Ready to plan your own video prospecting strategy? Download our guide, “The Ultimate Guide to Video Prospecting,” and learn how to improve response rates and book more meetings using personalized video in your sales outreach.


Author Archives: Robby Schlesinger

Tutorial Tuesday: Initial Contact Through Video

With the shift to mobile, live streaming, and FaceTime, the power of video is impossible to avoid. Video has allowed us to connect, deepen our relationships, and interact with new methods that are quickly becoming standard practice.

As a result, more and more of our initial professional contact happen through video. Video has become the way we build initial relationships and make first impressions when we are not physically in the same place.

Whether it be through an outreach video to a prospective client, a webinar training on your first day of work, or an explainer tutorial videos on your company website, it’s important that your initial contact with buyers set you apart from the competition and enhance your company’s brand and reputation.


Most can agree that an in-person pitch has the most impact. However, it’s just not feasible to expect every or even most pitches to happen in person. Luckily, video has been proven to be an engaging tactic for prospecting as we can accessible, intimate, and face to face. Video prospecting allows you to communicate directly with prospects, put a face to the name, and avoid email clutter. Videos can also be personalized for each experience and consumer to better engagement them.

They can include links and additional information to drive traffic to a preferred location. Additionally, 92% of mobile-video viewers have even shared videos with others, showing how easily prospects can share a video with their colleagues.

In addition, including the word “video” in an email subject line alone increases open rates 7%-13%.


In a world of globalization, video conferencing has become the preferred mode of communication. The number of telecommuting workers has increased 115% in a decade, according to Global Workplace Analytics and FlexJobs. This means the colleagues and clients are likely first connecting over video.

From job interviews, to international client meetings, to webinar training, video conferencing provides that in-person feel despite being across the globe, allowing you to show yourself and see others along with the body language that is important to human interaction.

Video conferencing can also help with prospecting. Video conferencing allows you to share screens, write on a whiteboard, demonstrate a product demo, etc. While you cannot be physically present, video enables the same level of personal interaction with the no travel time and the option for mobile.


The power of online video has also led to a change in the way businesses target and interact with buyers. Today, buyers can engage or research brands at any time across multiple social media platforms. When a prospect watches a buyer testimonial, explainer tutorial video, or demonstration video, it’s their first time connecting with the brand without the company even knowing. Google found that 70% of B2B buyers are watching videos through their entire path to purchase. Video is especially effective during the awareness stage of the buying process; Animoto reports that 80% of buyers say a video showing how a product or service works is important when learning about the company.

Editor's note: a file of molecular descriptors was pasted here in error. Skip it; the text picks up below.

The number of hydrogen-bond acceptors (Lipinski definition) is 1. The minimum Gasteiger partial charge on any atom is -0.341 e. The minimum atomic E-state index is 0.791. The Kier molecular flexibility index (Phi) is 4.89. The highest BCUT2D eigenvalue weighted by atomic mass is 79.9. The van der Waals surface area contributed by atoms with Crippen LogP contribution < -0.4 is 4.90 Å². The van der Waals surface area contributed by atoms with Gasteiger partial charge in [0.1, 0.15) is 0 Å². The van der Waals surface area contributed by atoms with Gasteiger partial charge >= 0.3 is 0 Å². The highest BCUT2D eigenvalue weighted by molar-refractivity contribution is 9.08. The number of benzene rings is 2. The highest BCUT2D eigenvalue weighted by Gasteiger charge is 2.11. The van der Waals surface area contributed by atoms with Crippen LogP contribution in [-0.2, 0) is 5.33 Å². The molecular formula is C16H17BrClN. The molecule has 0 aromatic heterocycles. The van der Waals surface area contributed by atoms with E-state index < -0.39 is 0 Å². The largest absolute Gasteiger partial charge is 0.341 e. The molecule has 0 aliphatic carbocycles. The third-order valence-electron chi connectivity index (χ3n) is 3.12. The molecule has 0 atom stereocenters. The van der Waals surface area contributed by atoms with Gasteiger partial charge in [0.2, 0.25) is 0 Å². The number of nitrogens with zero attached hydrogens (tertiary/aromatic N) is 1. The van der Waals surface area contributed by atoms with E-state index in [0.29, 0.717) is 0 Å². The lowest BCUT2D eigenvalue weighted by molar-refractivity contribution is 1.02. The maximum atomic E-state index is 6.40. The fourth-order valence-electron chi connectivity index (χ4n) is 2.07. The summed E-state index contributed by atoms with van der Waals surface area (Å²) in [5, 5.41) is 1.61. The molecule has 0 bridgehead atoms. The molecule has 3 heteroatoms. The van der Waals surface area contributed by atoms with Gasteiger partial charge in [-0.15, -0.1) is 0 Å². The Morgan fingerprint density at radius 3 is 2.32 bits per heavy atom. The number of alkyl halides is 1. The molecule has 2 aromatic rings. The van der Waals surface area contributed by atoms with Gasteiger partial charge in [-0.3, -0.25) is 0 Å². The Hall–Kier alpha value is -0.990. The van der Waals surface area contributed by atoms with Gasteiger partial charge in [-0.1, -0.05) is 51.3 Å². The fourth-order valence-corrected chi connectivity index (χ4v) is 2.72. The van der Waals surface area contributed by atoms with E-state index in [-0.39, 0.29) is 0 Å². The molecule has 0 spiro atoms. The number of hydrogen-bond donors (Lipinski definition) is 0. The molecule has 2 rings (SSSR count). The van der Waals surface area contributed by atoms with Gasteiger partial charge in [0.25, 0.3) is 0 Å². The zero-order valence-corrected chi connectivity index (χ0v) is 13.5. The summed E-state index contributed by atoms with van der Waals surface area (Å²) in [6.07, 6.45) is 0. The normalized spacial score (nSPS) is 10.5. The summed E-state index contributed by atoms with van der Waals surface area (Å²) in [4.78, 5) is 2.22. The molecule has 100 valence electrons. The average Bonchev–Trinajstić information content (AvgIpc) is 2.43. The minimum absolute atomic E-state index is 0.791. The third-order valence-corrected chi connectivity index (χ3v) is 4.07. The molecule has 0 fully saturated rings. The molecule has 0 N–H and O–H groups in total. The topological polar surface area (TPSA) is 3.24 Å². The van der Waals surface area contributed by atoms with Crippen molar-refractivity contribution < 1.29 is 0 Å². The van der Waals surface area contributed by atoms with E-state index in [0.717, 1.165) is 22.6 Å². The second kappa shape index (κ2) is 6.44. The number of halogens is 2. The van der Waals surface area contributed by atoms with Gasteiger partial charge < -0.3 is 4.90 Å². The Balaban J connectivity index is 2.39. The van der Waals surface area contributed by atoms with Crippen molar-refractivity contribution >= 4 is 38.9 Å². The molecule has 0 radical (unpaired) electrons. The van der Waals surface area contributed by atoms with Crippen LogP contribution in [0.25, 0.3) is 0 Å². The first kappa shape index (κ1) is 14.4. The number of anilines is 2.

Additionally, 53% of buyers report turning to social media to make a buying decision. Therefore, posting to digital media platforms is just as important as posting to the company website. This is a great way to control the prospecting conversation even when you’re unaware of the immediate opportunity.

Everyone wants to make a good first impression. It’s likely that you’ve already had the experience over video, will face one soon, and have many more to come! Speak with the video experts at Videolicious to learn about how to tap into the power of automatic video creation for enterprise.

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Author Archives: Robby Schlesinger

Sales Prospecting Challenges [Infographic]

If your sales organization is like most, your team probably spends a lot of time sales prospecting. If they don’t, they should; without prospecting, you don’t have leads. Without leads, you don’t have customers. And without customers, you don’t have sales.

As important as sales prospecting is, it’s also the most challenging part of the sales process for many sellers. Research by Hubspot found that 40% of sales professionals consider prospecting the most difficult part of their job. When you consider a few prospecting stats, it’s easy to understand why.